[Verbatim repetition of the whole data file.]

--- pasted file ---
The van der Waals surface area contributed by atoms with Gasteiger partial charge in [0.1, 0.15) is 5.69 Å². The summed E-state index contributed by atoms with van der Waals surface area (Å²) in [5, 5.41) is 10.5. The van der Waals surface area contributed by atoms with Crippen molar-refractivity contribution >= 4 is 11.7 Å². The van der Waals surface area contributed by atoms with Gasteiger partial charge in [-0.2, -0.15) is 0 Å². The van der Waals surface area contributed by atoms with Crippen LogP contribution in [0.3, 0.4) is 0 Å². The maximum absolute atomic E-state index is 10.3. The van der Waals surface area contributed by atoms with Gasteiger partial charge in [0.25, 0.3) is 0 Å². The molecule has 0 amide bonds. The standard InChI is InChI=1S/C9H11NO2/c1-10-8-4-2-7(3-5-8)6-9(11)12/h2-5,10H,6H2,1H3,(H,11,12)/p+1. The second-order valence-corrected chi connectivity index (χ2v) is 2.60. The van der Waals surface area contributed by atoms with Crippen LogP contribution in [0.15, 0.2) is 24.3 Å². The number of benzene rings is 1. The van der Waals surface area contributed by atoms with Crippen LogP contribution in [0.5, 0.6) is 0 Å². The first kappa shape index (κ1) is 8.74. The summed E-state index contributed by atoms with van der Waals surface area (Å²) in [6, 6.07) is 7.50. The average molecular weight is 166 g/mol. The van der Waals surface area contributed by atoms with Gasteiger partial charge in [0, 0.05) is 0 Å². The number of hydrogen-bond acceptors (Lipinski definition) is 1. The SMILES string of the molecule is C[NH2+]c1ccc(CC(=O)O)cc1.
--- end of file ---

The van der Waals surface area contributed by atoms with Gasteiger partial charge in [0.1, 0.15) is 5.69 Å². The summed E-state index contributed by atoms with van der Waals surface area (Å²) in [5, 5.41) is 10.5. The van der Waals surface area contributed by atoms with Crippen molar-refractivity contribution >= 4 is 11.7 Å². The van der Waals surface area contributed by atoms with Gasteiger partial charge in [-0.2, -0.15) is 0 Å². The van der Waals surface area contributed by atoms with Crippen LogP contribution in [0.3, 0.4) is 0 Å². The maximum absolute atomic E-state index is 10.3. The van der Waals surface area contributed by atoms with Gasteiger partial charge in [0.25, 0.3) is 0 Å². The molecule has 0 amide bonds. The standard InChI is InChI=1S/C9H11NO2/c1-10-8-4-2-7(3-5-8)6-9(11)12/h2-5,10H,6H2,1H3,(H,11,12)/p+1. The second-order valence-corrected chi connectivity index (χ2v) is 2.60. The van der Waals surface area contributed by atoms with Crippen LogP contribution in [0.15, 0.2) is 24.3 Å². The number of benzene rings is 1. The van der Waals surface area contributed by atoms with Crippen LogP contribution in [0.5, 0.6) is 0 Å². The first kappa shape index (κ1) is 8.74. The summed E-state index contributed by atoms with van der Waals surface area (Å²) in [6, 6.07) is 7.50. The average molecular weight is 166 g/mol. The van der Waals surface area contributed by atoms with Gasteiger partial charge in [0, 0.05) is 0 Å². The number of hydrogen-bond acceptors (Lipinski definition) is 1. The SMILES string of the molecule is C[NH2+]c1ccc(CC(=O)O)cc1.